Bill to gut local review of cell sites gets California senate hearing today

4 April 2017 by Steve Blum
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Stripping local governments of most of their discretion over where wireless equipment can be installed – including on property they own – is just one of the provisions of a bill that is scheduled to get its first hearing today in the California legislature. Senate bill 649 will go before the senate energy, utilities and communications committee later this morning, and is likely to receive a warm welcome. The principal backer is senator Ben Hueso (D – San Diego), who is also the chairman of the committee. He is carrying the bill at the behest of CTIA, a lobbying front for mobile carriers, in particular the four big ones: AT&T, Sprint, T-Mobile and Verizon. As expected, the bill is getting friendlier to the big dogs as it moves along.

The first analysis of the bill was posted yesterday. It was nominally prepared by the committee’s staff, who reports to Hueso, but much of it reads like it was written by lobbyists for cell phone companies. What is clear from the summary is that if a mobile carrier rocks up with a cell site that meets the criteria for a “small cell” – which might not actually be all that small – then cities and counties will have little to say about where it can be installed, including on poles and other property that belongs to them. According to the staff analysis, among other things, SB 649…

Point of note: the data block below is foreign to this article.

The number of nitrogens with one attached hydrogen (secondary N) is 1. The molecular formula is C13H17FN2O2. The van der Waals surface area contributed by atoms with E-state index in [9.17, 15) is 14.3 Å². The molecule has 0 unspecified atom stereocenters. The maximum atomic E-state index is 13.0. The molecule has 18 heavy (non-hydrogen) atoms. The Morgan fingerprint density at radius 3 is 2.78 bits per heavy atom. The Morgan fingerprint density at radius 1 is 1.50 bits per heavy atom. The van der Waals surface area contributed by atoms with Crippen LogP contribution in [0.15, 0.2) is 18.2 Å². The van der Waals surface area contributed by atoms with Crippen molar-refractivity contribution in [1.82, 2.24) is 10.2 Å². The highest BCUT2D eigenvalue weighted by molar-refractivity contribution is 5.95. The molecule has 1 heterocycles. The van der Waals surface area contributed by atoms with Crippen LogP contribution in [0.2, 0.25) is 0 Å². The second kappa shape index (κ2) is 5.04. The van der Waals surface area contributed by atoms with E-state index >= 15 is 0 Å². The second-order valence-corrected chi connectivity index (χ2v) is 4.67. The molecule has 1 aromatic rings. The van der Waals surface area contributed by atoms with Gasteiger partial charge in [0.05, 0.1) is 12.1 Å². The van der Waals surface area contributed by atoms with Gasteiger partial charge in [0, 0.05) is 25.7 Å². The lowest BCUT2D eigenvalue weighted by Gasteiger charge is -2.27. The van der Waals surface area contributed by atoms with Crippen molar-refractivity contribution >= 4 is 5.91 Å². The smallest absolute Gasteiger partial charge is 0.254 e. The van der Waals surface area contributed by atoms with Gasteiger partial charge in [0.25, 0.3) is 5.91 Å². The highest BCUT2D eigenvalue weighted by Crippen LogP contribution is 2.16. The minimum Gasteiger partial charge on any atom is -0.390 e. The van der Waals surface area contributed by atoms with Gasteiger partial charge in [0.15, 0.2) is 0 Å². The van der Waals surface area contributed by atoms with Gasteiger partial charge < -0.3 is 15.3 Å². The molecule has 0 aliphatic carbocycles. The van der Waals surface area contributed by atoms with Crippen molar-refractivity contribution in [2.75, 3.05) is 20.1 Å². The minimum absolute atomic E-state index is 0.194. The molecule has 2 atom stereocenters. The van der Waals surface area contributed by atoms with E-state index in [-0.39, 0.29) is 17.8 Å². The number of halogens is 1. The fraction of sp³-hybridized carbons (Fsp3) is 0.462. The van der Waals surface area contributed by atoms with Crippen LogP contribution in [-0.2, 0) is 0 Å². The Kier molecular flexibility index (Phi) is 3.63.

Establishes that a small cell is a permitted use not subject to a city or county discretionary permit if it [is]…located in i) the public right-of-way in any zone or ii) in any zone that includes a commercial or industrial use…

Prohibits a city or county from precluding the leasing or licensing of its vertical infrastructure located in public right-of-way or public utility easements, and requires the fees are cost-based, based on the FCC’s formula.

The analysis recommends that some changes be made to clarify how California Public Utilities Commission rules interact with the bill’s provisions. It also notes that Hueso has committed to work with cable lobbyists to make sure their needs are met, a promise that hasn’t been extended to the long list of cities and other organisations that oppose it (although the list of supporters, including many who take money from telecoms companies and lobbyists for just such a purpose, is longer). The bill will get a second hearing, though, in front of the senate’s governance and finance committee, which does pay attention to the details of local land use policy and other municipal concerns.